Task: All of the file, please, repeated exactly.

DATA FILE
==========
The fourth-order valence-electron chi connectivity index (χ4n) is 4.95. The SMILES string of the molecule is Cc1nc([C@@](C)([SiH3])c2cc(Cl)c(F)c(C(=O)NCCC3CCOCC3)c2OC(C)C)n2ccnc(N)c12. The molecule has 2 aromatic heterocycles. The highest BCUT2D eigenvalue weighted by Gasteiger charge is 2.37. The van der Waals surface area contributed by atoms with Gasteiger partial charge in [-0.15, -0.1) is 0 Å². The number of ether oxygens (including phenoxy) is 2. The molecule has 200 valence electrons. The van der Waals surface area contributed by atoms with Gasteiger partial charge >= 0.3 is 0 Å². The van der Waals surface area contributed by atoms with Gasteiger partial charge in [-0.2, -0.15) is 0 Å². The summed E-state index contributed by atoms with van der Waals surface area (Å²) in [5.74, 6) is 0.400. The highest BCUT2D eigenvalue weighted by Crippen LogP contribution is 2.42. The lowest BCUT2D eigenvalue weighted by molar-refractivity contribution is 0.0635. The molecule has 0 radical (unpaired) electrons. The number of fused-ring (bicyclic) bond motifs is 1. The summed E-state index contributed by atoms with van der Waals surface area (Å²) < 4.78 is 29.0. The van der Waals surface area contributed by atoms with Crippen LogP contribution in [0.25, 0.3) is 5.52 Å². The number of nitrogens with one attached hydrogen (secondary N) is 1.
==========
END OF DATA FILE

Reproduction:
The fourth-order valence-electron chi connectivity index (χ4n) is 4.95. The SMILES string of the molecule is Cc1nc([C@@](C)([SiH3])c2cc(Cl)c(F)c(C(=O)NCCC3CCOCC3)c2OC(C)C)n2ccnc(N)c12. The molecule has 2 aromatic heterocycles. The highest BCUT2D eigenvalue weighted by Gasteiger charge is 2.37. The van der Waals surface area contributed by atoms with Gasteiger partial charge in [-0.15, -0.1) is 0 Å². The number of ether oxygens (including phenoxy) is 2. The molecule has 200 valence electrons. The van der Waals surface area contributed by atoms with Gasteiger partial charge >= 0.3 is 0 Å². The van der Waals surface area contributed by atoms with Gasteiger partial charge in [-0.2, -0.15) is 0 Å². The summed E-state index contributed by atoms with van der Waals surface area (Å²) in [5.74, 6) is 0.400. The highest BCUT2D eigenvalue weighted by Crippen LogP contribution is 2.42. The lowest BCUT2D eigenvalue weighted by molar-refractivity contribution is 0.0635. The molecule has 0 radical (unpaired) electrons. The number of fused-ring (bicyclic) bond motifs is 1. The summed E-state index contributed by atoms with van der Waals surface area (Å²) < 4.78 is 29.0. The van der Waals surface area contributed by atoms with Crippen LogP contribution in [0.25, 0.3) is 5.52 Å². The number of nitrogens with one attached hydrogen (secondary N) is 1.